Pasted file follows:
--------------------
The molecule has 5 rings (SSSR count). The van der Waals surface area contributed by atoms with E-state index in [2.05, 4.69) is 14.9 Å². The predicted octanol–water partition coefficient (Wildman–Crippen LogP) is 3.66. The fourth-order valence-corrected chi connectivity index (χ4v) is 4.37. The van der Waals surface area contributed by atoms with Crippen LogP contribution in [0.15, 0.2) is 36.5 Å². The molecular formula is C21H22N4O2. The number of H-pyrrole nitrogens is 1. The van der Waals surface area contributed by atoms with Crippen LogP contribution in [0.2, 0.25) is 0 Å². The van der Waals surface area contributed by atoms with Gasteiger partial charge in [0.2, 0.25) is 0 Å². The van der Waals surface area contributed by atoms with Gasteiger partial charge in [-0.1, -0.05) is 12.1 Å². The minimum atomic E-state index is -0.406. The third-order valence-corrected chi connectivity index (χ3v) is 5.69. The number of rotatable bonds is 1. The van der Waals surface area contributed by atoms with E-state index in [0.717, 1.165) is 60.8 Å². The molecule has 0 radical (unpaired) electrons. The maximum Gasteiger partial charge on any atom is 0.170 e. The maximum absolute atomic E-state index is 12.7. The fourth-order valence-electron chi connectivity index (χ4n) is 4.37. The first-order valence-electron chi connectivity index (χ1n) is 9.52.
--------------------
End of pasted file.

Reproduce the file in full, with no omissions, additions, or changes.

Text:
The molecule has 5 rings (SSSR count). The van der Waals surface area contributed by atoms with E-state index in [2.05, 4.69) is 14.9 Å². The predicted octanol–water partition coefficient (Wildman–Crippen LogP) is 3.66. The fourth-order valence-corrected chi connectivity index (χ4v) is 4.37. The van der Waals surface area contributed by atoms with Crippen LogP contribution in [0.15, 0.2) is 36.5 Å². The molecular formula is C21H22N4O2. The number of H-pyrrole nitrogens is 1. The van der Waals surface area contributed by atoms with Crippen LogP contribution in [0.2, 0.25) is 0 Å². The van der Waals surface area contributed by atoms with Gasteiger partial charge in [0.2, 0.25) is 0 Å². The van der Waals surface area contributed by atoms with Gasteiger partial charge in [-0.1, -0.05) is 12.1 Å². The minimum atomic E-state index is -0.406. The third-order valence-corrected chi connectivity index (χ3v) is 5.69. The number of rotatable bonds is 1. The van der Waals surface area contributed by atoms with E-state index in [0.717, 1.165) is 60.8 Å². The molecule has 0 radical (unpaired) electrons. The maximum Gasteiger partial charge on any atom is 0.170 e. The maximum absolute atomic E-state index is 12.7. The fourth-order valence-electron chi connectivity index (χ4n) is 4.37. The first-order valence-electron chi connectivity index (χ1n) is 9.52.